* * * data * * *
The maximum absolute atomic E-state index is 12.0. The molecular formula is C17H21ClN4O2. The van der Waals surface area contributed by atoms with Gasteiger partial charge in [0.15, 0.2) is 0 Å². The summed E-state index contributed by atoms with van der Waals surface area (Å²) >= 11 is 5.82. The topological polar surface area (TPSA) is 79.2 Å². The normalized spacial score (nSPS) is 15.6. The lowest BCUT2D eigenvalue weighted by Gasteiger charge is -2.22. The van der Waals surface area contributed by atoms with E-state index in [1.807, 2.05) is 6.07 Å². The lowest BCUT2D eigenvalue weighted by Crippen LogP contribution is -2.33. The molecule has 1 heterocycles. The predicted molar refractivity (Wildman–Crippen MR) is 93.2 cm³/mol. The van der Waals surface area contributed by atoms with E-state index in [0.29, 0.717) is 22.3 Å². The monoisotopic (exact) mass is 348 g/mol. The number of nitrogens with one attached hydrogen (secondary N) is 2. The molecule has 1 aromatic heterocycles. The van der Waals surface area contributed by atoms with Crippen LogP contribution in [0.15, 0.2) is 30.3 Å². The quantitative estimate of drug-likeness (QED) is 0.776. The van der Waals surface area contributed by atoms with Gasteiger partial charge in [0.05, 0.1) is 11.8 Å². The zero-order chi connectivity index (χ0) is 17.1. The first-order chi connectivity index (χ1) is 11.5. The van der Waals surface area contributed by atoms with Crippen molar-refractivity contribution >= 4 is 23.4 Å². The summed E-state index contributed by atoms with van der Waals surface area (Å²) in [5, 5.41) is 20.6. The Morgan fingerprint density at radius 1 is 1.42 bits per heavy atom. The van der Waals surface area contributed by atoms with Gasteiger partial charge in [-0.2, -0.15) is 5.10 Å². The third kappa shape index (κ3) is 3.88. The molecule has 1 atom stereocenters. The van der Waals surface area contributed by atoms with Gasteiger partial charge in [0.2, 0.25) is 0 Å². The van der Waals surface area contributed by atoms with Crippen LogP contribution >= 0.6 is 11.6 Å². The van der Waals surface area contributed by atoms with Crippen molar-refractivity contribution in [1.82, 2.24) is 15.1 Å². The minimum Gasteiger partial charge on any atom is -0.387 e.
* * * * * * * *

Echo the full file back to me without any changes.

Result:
The maximum absolute atomic E-state index is 12.0. The molecular formula is C17H21ClN4O2. The van der Waals surface area contributed by atoms with Gasteiger partial charge in [0.15, 0.2) is 0 Å². The summed E-state index contributed by atoms with van der Waals surface area (Å²) >= 11 is 5.82. The topological polar surface area (TPSA) is 79.2 Å². The normalized spacial score (nSPS) is 15.6. The lowest BCUT2D eigenvalue weighted by Gasteiger charge is -2.22. The van der Waals surface area contributed by atoms with E-state index in [1.807, 2.05) is 6.07 Å². The lowest BCUT2D eigenvalue weighted by Crippen LogP contribution is -2.33. The molecule has 1 heterocycles. The predicted molar refractivity (Wildman–Crippen MR) is 93.2 cm³/mol. The van der Waals surface area contributed by atoms with E-state index in [0.29, 0.717) is 22.3 Å². The monoisotopic (exact) mass is 348 g/mol. The number of nitrogens with one attached hydrogen (secondary N) is 2. The molecule has 1 aromatic heterocycles. The van der Waals surface area contributed by atoms with Crippen LogP contribution in [0.15, 0.2) is 30.3 Å². The quantitative estimate of drug-likeness (QED) is 0.776. The van der Waals surface area contributed by atoms with Gasteiger partial charge in [0.05, 0.1) is 11.8 Å². The zero-order chi connectivity index (χ0) is 17.1. The first-order chi connectivity index (χ1) is 11.5. The van der Waals surface area contributed by atoms with Crippen molar-refractivity contribution >= 4 is 23.4 Å². The summed E-state index contributed by atoms with van der Waals surface area (Å²) in [5, 5.41) is 20.6. The Morgan fingerprint density at radius 1 is 1.42 bits per heavy atom. The van der Waals surface area contributed by atoms with Gasteiger partial charge in [-0.2, -0.15) is 5.10 Å². The third kappa shape index (κ3) is 3.88. The molecule has 1 atom stereocenters. The van der Waals surface area contributed by atoms with Gasteiger partial charge in [0.2, 0.25) is 0 Å². The van der Waals surface area contributed by atoms with Crippen LogP contribution >= 0.6 is 11.6 Å². The van der Waals surface area contributed by atoms with Crippen molar-refractivity contribution in [1.82, 2.24) is 15.1 Å². The minimum Gasteiger partial charge on any atom is -0.387 e.